The CT images were used to establish a model of the entire lower limbs, including the femur, tibia, patella, and fibula. The normal attenuation coefficient range of human skeletal bone is 226-1701 Hu; this threshold range was chosen to establish the mask in the setting of Mimics 13.0. The different colors indicate the masks of different bone models. Manual division and repair were applied to the scanned images for processing. First, a partial division was made for the scanned images of the connection structures among the femur, tibia, and fibula. Next, the "region growth" function of Mimics was used to further divide the selected image, and different bone structures were separated. Finally, the "three-dimensional (3D) calculation" function of Mimics was used to reconstruct each individual mask. After this process, the 3D bone structures were clearly visualized [Figure 1]a.{Figure 1}

Magnetic resonance imaging scans were used to establish the model of the distal femur cartilage and medial and lateral menisci. The scanned MRI images were imported into Mimics 13.0. The same image processing described above was used to divide, repair, and reconstruct 3D models of the distal femur cartilage and menisci [Figure 1]b.

Because the coordinate frame of the CT images was different than that of the MRI images, 3D rectification was performed to reconstruct the structure of the CT and MRI images. This helped the reconstructed 3D bone model based on the CT images match to the reconstructed model based on the MRI images. Our main idea was to perform a coordinate transformation on the 3D bone model based on the CT images using Geomagic software (Parametric Technology Corporation, Needham, MA, USA), and adapt the new coordinate frame to the frame of the MRI images. After splicing the CT and MRI models, the new data were imported into the 3D design software PRO/E (Parametric Technology Corp., Needham, MA, USA), finally establishing an intact 3D model of the knee joint model of knee joint was established [Figure 1]c.

Simulation of the ligaments around the normal knee joint and muscle strength

The anterior cruciate ligament (ACL), PCL, medial collateral ligament (MCL), and lateral collateral ligament (LCL) were simulated in the present study. Springs with different stiffness coefficients (SCs) were used to simulate the force of each ligament. Based on the findings of Abdel-Rahman and Hefzy, [sup][14] the ACL and PCL can be simulated using two branches: An anterior and a posterior branch. The MCL can be simulated using three branches: Anterior, deep, and oblique branches, while the LCL can be simulated using a single branch. The piecewise function used to define the force of ligaments was:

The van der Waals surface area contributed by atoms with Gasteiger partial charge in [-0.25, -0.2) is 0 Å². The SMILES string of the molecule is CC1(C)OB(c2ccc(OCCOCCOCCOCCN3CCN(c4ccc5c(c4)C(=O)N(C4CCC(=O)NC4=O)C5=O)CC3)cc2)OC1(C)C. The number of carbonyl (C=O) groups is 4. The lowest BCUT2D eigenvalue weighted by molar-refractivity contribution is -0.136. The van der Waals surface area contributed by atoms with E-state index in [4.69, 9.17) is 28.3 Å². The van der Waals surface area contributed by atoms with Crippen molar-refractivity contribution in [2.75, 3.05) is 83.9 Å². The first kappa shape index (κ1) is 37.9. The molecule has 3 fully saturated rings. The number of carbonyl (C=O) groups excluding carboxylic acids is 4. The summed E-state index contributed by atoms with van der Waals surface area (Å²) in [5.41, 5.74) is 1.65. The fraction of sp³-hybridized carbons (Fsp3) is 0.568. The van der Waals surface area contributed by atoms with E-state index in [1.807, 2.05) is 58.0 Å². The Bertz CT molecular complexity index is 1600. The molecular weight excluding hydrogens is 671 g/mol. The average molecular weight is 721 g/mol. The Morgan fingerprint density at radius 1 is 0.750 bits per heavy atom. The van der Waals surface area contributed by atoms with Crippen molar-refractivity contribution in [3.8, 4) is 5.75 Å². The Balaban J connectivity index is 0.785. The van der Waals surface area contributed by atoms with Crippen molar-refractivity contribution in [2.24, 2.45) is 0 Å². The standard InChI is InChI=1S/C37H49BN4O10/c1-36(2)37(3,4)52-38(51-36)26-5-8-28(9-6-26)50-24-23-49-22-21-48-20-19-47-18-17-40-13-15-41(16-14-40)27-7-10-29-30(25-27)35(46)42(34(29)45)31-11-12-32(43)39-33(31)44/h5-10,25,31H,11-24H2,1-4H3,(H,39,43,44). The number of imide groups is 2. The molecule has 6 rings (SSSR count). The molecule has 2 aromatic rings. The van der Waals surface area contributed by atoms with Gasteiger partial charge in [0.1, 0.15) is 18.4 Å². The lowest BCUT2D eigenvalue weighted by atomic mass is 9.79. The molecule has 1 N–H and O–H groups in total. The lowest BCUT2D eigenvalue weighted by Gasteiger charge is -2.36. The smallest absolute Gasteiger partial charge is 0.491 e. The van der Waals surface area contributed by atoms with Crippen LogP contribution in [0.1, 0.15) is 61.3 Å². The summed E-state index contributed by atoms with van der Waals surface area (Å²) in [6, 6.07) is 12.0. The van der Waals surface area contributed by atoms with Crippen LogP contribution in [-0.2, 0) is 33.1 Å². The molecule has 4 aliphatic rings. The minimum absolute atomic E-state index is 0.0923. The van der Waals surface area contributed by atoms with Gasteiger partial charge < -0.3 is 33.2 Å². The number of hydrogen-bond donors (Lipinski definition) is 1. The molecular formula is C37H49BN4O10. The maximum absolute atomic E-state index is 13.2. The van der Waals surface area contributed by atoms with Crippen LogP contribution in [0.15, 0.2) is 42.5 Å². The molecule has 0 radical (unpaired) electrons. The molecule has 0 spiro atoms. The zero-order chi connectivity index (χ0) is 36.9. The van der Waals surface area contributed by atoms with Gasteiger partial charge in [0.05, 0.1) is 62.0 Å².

[INLINE:1]

In the above function, F [sub]j represents the force of ligament; K 1 [sub]j and K 2 [sub]j are the SCs of the spring unit; L [sub]0j is the initial length of the ligament; L [sub]j is the stretched length; ?[sub]1 is defined as 0.03; and ?[sub]j is the deformation of the ligament. To precisely simulate the forces of the ligaments, a hypothesis was applied to the spring unit: The force of the ligaments is a tensile stress with no force during compression. The SC and compensation coefficient (CC) of different ligaments [Table 1] prevented the ligaments around the knee joint from experiencing compressive forces. The CC was further interpreted in a study by Blankevoort et al . [sup][15] Each ligament was identified by the CC in each test, which helped to simulate the forces of the ligaments. To better simulate the physiological mechanisms within the knee joint, the patellar tendon and quadriceps tendon were also simulated. Both the patellar and quadriceps tendons consist of medial and lateral branches, which can also be simulated using spring units. [sup][16] The SC of the patellar tendon is 1000 N/mm, [sup][17] and that of the quadriceps tendon is 521 N/mm. [sup][18] The attachment points of all the ligaments and the patellar and quadriceps tendons were identified by experienced orthopedic surgeons after repeated observations of the bone model and MRI data.{Table 1}

Establishing the kinematics model of the normal knee

The data from the 3D model of the normal knee joint were imported into MD Adams R3 software (MSC Software, Newport Beach, CA, USA), and the properties of different bone structures were assigned. Next, the simulation unit was established to simulate the forces of the ligaments and muscle strength based on the settings described above. Because the MD Adams software could not simulate deformation, we designed the study to better simulate the real physiology. First, the medial and lateral menisci were divided into anterior and posterior parts based on the location of the centroid. These two parts of the menisci were then connected to the spring unit, and a damping coefficient of 0.5 N s/mm [sup][19] was applied to the spring unit to ensure that the distal femur cartilage was in contact with the meniscus at the same time. The rotational axis during flexion of the femur (femur flexion center [FFC] axis) was based on the medial and lateral FFC. The rules of the coordinate frame were defined as the FFC axis as the X-axis, the mechanical axis of the lower limb as the Z-axis, and the Y-axis was identified using the "right-hand rule." Together, the X, Y, and Z axes constitute a cartesian coordinate system in a certain space. As flexion increased, the displacements of the medial and lateral femur (forward and backward) were identical to the displacements of the medial and lateral femur along the Y-axis. The internal rotation of the tibia was reflected by the rotation around the Z-axis. Thus, the model of normal knee joint kinematics was established [Figure 2]a. With this model, the knee could be simulated within a ROM of 0-135[degrees] of flexion. The output of the model consisted of the displacements of the medial and lateral femur and the internal rotation angle of the tibia.